Bergsten E, Uutela M, Li X, Pietras K, Ostman A, Heldin CH, Alitalo K, Eriksson U: PDGF-D is a specific, protease-activated ligand for the PDGF beta-receptor. Nat Cell Biol. 2001, 3: 512-516. 10.1038/35074588.

    CAS  Article  PubMed  Google Scholar 

  12. 12.

    Reigstad LJ, Varhaug JE, Lillehaug JR: Structural and functional specificities of PDGF-C and PDGF-D, the novel member of the platelet-derived growth factors family. FEBS J. 2005, 272: 5723-5741. 10.1111/j.1742-4658.2005.04989.x.

    CAS  Article  PubMed  Google Scholar 

  13. 13.

    Heldin CH, Eriksson U, Östman A: New members of the platelet-derived growth factor family of mitogens. Arch Biochem Biophys. 2002, 398: 284-290. 10.1006/abbi.2001.2707.

    CAS  Article  PubMed  Google Scholar 

  14. 14.

    Buchdunger E, O'Reilly T, Wood J: Pharmacology of imatinib (STI571). Eur J Cancer. 2002, 38 (Suppl 5): S28-S36. 10.1016/S0959-8049(02)80600-1.

    Article  PubMed  Google Scholar 

  15. 15.

    Druker BJ, Tamura S, Buchdunger E, Ohno S, Segal GM, Fanning S, Zimmermann J, Lydon NB: Effects of a selective inhibitor of the Abl tyrosine kinase on the growth of Bcr-Abl positive cells. Nat Med. 1996, 2: 561-566. 10.1038/nm0596-561.

    CAS  Article  PubMed  Google Scholar 

  16. 16.

    Carroll M, Ohno-Jones S, Tamura S, Buchdunger E, Zimmermann J, Lydon NB, Gilliland DG, Druker BJ: CGP 5 a tyrosine kinase inhibitor, inhibits the growth of cells expressing BCR-ABL, TEL-ABL, and TEL-PDGFR fusion proteins. Blood. 1997, 90: 4947-4952.

    CAS  PubMed  Google Scholar 

  17. 17.

    Board R, Jayson GC: Platelet-derived growth factor receptor (PDGFR): a target for anticancer therapeutics. Drug Resist Updat. 2005, 8: 75-83. 10.1016/j.drup.2005.03.004.

    CAS  Article  PubMed  Google Scholar 

  18. 18.

    Petti L, DiMaio D: Stable association between the bovine papillomavirus E5 transforming protein and activated platelet-derived growth factor receptor in transformed mouse cells. Proc Natl Acad Sci USA. 1992, 89: 6736-6740. 10.1073/pnas.89.15.6736.

    PubMed Central  CAS  Article  PubMed  Google Scholar 

  19. 19.

    Nilson LA, DiMaio D: Platelet-derived growth factor receptor can mediate tumorigenic transformation by the bovine papillomavirus E5 protein. Mol Cell Biol. 1993, 13: 4137-4145.

    PubMed Central  CAS  Article  PubMed  Google Scholar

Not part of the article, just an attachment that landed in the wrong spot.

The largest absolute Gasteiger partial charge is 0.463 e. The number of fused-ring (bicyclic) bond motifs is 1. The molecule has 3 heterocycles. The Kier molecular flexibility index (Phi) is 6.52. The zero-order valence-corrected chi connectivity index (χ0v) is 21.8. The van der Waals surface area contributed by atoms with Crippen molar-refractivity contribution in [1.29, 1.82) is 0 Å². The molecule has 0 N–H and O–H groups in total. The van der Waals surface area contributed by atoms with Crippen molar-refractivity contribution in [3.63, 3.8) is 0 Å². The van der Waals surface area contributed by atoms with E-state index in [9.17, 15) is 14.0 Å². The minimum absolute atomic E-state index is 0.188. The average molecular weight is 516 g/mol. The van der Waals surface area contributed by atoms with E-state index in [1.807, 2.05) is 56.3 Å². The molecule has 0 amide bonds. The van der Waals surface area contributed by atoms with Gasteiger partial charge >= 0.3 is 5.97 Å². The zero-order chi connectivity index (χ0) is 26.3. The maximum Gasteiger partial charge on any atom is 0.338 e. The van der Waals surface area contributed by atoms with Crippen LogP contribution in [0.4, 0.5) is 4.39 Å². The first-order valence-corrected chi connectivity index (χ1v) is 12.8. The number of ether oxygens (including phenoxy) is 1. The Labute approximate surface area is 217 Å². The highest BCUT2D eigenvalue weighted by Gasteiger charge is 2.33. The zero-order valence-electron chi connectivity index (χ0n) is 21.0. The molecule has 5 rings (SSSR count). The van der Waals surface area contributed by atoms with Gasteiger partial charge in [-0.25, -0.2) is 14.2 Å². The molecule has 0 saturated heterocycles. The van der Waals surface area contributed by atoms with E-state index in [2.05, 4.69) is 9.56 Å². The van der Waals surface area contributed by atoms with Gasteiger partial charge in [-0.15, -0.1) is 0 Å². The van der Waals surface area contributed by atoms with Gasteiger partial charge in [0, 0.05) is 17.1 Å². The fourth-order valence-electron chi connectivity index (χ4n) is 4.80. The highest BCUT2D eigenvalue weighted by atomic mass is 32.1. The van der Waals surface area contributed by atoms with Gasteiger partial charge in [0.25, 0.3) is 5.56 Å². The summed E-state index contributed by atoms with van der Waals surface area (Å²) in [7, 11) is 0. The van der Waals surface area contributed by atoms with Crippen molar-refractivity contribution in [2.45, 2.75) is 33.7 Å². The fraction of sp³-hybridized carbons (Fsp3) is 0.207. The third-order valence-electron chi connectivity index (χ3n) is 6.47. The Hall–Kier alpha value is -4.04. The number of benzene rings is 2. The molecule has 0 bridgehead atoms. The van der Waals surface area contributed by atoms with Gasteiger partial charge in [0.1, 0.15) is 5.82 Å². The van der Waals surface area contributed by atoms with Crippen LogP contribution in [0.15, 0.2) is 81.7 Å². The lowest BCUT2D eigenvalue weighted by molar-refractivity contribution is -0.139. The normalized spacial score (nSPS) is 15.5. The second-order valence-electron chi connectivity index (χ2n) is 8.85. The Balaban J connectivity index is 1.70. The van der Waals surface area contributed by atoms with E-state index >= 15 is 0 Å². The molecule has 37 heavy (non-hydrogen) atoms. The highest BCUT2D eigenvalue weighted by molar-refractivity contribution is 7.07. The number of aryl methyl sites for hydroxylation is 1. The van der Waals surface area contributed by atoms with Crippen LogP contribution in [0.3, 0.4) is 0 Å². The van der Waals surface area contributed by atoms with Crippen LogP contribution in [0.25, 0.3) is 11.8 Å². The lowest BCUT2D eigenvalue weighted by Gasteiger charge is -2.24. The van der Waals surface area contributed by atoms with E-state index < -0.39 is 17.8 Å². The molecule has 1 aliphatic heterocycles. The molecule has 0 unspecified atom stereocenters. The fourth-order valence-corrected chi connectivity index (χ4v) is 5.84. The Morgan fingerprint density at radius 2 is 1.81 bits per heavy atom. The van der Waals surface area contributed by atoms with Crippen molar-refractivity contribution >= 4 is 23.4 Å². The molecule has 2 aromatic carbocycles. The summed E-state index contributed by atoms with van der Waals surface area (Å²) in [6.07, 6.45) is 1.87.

20. 20.

    Drummond-Barbosa DA, Vaillancourt RR, Kazlauskas A, DiMaio D: Ligand-independent activation of the platelet-derived growth factor beta receptor: requirements for bovine papillomavirus E5-induced mitogenic signaling. Mol Cell Biol. 1995, 15: 2570-2581.

    PubMed Central  CAS  Article  PubMed  Google Scholar 

  21. 21.

    Nappi VM, Petti LM: Multiple transmembrane amino acid requirements suggest a highly specific interaction between the bovine papillomavirus E5 oncoprotein and the platelet-derived growth factor beta receptor. J Virol. 2002, 76: 7976-7986. 10.1128/JVI.76.16.7976-7986.2002.

    PubMed Central  CAS  Article  PubMed  Google Scholar 

  22. 22.

    Mayer TJ, Frauenhoffer EE, Meyers AC: Expression of epidermal growth factor and platelet-derived growth factor receptors during cervical carcinogenesis. In Vitro Cell Dev Biol Anim. 2000, 36: 667-676. 10.1290/1071-2690(2000)036<0667:EOEGFA>2.0.CO;2.

    CAS  Article  PubMed  Google Scholar 

  23. 23.

    Heuchel R, Berg A, Tallquist M, Ahlen K, Reed RK, Rubin K, Claesson-Welsh L, Heldin CH, Soriano P: Platelet-derived growth factor beta receptor regulates interstitial fluid homeostasis through phosphatidylinositol-3' kinase signaling. Proc Natl Acad Sci USA. 1999, 96: 11410-11415. 10.1073/pnas.96.20.11410.

    PubMed Central  CAS  Article  PubMed  Google Scholar 

  24. 24.

    Milosevic M, Fyles A, Hill R: Interstitial fluid pressure in cervical cancer: guide to targeted therapy. Am J Clin Oncol. 2001, 24: 516-521. 10.1097/00000421-200110000-00020.

    CAS  Article  PubMed  Google Scholar 

  25. 25.